In his address to a joint session of Congress yesterday, Pope Francis called for action on global warming—knowing full well that his audience included climate deniers and climate skeptics. People who read about the speech, though, may not see the words “deniers” or “skeptics,” since, per a new AP Stylebook recommendation, those are not the preferred nomenclature. Instead, the AP suggests “climate change doubters” and “those who reject mainstream climate science.” The use of “skeptics” evidently drew complaints from actual self-identified skeptics—people who spend their time debunking pseudoscience and don’t want to be associated with climate deniers. But as it turns out, “denier” is likewise out of bounds, since it “has the pejorative ring of Holocaust denier” and might cause hurt feelings. Henceforth, then, the AP will write not about “deniers,” but rather “those who reject mainstream climate science,” and not “skeptics,” but rather “doubters.”
Rare is the reader who will be able to parse the distinctions between a “doubter” and a “skeptic,” or between “deniers” and “those who reject mainstream climate science.” Erik Wemple, who is also skeptical (doubtful?) about the wisdom of these new terms, worries that the AP has “succumbed to a specious argument.” When Wemple put the matter to an AP science writer, he was told that “‘Doubter’ is the closest one-word phrase that you can come to ‘rejecting mainstream climate science.’” Of course, that’s not true. You could use the word “rejector.” Or the already-in-use “denier.” Tossing these two aside in favor of “doubter” is misleading in at least two ways. First, it almost certainly imputes a false ambivalence to the views of the person in question: those who reject climate science tend to be quite enthusiastic in their rejection, certain that they are right and the scientists are wrong. Indeed, you need to be almost grotesquely cocksure to reject the overwhelming scientific consensus in the first place, a mindset which is poorly captured by the much weaker term “doubter.”
But that’s not the worst of it: “doubter” lends a patina of reasonableness to the deniers’ position. The severity of “rejecting” something normally implies either that the rejector is being unreasonable, or that they had an unusual warrant for reacting so strongly—that the thing being rejected is itself unreasonable. In contrast, something that we “doubt” is usually less of a settled issue, which is why a moderate state of mind—dubious, perhaps, but not dismissive—is appropriate: while our doubt may in the end be vindicated, we may just as well have to reverse our judgment in light of new facts. If anything is a poor fit for this model of epistemic uncertainty, it is the overwhelming consensus on climate change. “Doubter,” to the contrary, is a one-word mangling of what the language of rejection is intended to convey.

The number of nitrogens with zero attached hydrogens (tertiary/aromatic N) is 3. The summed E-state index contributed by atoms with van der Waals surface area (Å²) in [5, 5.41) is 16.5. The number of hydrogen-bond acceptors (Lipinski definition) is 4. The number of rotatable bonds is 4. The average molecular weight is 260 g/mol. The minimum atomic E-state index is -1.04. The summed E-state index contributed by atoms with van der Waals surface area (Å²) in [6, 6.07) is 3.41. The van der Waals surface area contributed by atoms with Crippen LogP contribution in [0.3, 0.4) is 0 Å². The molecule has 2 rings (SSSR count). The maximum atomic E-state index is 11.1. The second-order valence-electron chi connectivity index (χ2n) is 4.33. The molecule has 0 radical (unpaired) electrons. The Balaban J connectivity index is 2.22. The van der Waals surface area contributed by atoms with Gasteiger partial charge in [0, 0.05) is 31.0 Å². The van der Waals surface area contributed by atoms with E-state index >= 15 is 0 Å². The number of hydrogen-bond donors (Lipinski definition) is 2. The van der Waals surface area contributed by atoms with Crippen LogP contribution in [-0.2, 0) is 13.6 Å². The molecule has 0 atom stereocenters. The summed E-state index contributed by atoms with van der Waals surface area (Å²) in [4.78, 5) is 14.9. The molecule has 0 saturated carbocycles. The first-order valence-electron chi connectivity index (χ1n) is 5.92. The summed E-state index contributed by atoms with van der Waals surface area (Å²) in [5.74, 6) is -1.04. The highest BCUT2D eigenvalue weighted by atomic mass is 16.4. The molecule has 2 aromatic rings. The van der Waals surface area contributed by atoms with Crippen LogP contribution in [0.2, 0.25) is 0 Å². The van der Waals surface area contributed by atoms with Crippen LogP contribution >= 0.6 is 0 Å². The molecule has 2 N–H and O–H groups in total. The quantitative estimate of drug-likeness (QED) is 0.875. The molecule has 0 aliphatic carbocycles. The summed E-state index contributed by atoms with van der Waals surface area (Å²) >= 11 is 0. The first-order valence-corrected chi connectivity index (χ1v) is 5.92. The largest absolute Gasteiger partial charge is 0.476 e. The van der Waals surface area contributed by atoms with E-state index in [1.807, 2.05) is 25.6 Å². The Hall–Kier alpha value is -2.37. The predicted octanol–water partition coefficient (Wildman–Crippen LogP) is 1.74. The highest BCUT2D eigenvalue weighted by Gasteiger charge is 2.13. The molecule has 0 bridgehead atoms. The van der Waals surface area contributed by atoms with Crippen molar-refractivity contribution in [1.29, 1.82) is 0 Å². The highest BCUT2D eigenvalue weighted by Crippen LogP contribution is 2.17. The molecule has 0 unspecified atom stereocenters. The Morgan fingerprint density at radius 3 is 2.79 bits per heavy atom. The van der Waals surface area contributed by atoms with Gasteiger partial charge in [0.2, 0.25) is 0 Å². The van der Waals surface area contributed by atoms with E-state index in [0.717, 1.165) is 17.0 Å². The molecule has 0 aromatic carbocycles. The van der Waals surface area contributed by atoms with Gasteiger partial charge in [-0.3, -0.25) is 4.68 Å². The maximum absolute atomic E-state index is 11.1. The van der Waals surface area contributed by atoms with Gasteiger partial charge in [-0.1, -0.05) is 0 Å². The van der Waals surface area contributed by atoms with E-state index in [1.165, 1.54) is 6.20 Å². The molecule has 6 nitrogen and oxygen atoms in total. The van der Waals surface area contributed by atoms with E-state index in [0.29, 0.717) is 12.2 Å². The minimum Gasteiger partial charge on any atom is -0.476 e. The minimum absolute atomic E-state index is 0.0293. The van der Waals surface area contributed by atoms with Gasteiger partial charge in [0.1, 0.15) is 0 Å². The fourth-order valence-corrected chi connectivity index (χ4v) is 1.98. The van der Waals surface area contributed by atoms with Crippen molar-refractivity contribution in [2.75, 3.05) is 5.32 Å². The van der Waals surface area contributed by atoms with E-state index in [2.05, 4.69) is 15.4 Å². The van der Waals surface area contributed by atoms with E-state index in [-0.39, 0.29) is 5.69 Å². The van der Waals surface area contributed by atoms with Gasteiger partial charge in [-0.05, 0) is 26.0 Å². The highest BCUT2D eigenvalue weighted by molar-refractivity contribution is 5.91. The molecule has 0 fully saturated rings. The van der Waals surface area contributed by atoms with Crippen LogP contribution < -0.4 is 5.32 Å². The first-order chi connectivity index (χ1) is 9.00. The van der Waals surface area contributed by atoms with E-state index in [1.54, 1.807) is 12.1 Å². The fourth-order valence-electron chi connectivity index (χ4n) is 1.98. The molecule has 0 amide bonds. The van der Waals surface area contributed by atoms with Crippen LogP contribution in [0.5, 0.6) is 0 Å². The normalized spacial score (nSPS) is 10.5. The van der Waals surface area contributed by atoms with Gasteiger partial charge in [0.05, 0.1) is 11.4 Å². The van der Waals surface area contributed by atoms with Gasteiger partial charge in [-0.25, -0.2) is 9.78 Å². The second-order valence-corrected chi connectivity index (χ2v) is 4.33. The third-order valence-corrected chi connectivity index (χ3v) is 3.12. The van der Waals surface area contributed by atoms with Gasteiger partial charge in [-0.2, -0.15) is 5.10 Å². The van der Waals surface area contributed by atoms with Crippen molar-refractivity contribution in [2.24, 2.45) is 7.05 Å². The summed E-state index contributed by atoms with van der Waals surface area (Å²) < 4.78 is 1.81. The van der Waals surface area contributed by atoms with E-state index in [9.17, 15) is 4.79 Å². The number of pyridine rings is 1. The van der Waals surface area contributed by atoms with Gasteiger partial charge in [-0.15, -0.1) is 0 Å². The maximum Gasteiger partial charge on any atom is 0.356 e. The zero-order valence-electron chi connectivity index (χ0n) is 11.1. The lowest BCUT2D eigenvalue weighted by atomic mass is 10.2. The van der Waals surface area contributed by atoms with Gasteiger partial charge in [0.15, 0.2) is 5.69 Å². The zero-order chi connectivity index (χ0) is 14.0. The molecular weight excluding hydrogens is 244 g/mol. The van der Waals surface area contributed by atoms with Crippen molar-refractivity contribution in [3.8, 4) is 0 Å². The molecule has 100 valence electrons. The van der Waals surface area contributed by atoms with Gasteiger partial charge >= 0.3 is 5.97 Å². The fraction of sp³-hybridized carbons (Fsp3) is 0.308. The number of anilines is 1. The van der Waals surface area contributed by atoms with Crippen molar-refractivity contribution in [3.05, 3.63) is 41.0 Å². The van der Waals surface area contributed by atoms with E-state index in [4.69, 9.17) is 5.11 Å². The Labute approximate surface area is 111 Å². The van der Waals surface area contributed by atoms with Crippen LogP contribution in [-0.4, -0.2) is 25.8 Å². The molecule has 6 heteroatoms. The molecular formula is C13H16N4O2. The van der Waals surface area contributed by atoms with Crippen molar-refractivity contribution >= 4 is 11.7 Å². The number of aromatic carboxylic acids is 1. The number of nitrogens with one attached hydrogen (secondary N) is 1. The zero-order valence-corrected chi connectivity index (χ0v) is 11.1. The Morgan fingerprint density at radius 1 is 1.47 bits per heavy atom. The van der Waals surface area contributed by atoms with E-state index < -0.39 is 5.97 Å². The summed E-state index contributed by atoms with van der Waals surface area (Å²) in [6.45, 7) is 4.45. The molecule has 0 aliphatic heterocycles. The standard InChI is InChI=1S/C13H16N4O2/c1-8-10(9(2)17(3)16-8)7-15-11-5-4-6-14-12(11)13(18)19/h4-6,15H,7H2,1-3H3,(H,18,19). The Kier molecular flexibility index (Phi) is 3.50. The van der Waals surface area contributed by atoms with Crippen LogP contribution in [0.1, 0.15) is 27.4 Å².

The Associated Press is, above all, an organization which deals in words, and so it’s hard to believe they couldn’t have figured that out. Instead, what the AP writer who answered Wemple meant to say was that “doubter” is the closest one-word phrase you can use without offending climate deniers. The choice, then, had nothing to do with the meanings of the terms, and everything to do with the social cost of offending climate deniers. Some observers are uninterested in that choice: David Roberts, who has written smartly on media coverage of climate denialism, thinks this battle over language “doesn’t really matter.” Instead, “what is important is properly comprehending the phenomenon itself”—that is, why denialism persists and continues to shape policy debates, despite overwhelming evidence that it’s wrong.
In a narrow sense, Roberts is right: the outcome of this particular debate will not affect climate change policy. But the AP’s capitulation is distressing for other reasons. In the past, this blog has argued that the accuracy of journalism is especially at risk when the industry is under financial pressure, and that material inequality eventually comes to distort the epistemic dimensions of democracy. The AP’s decision is dispiriting evidence of both of these broader trends. For years, mainstream sources covered climate change with timidity, possibly because they feared losing readers and viewers to conservative competitors. At the same time, a well-financed, well-organized disinformation campaign not only fueled the false narrative of a “debate”; it labored intensely to make climate denialism acceptable in polite society. That’s how, in 2015, a major news organization can drop the word “deniers” for having “a pejorative ring.” Of course it has a pejorative ring! It should have one.
Denialists bear much of the responsibility for inaction on climate change, and the costs are going to be catastrophic. Only a successful propaganda campaign could have made it seem unfair or biased to refer to such people in a way that is less-than-flattering. Insofar as the AP’s decision can be seen as one more victory of that campaign, one more way it’s infiltrated our language and our thinking, it’s a depressing sight. And, as if to add insult to injury, the AP—instead of admitting that its foremost concern was the feelings of climate deniers—claimed that it was adopting the changes to “help our reporters and editors present the news accurately, concisely and clearly.” If only.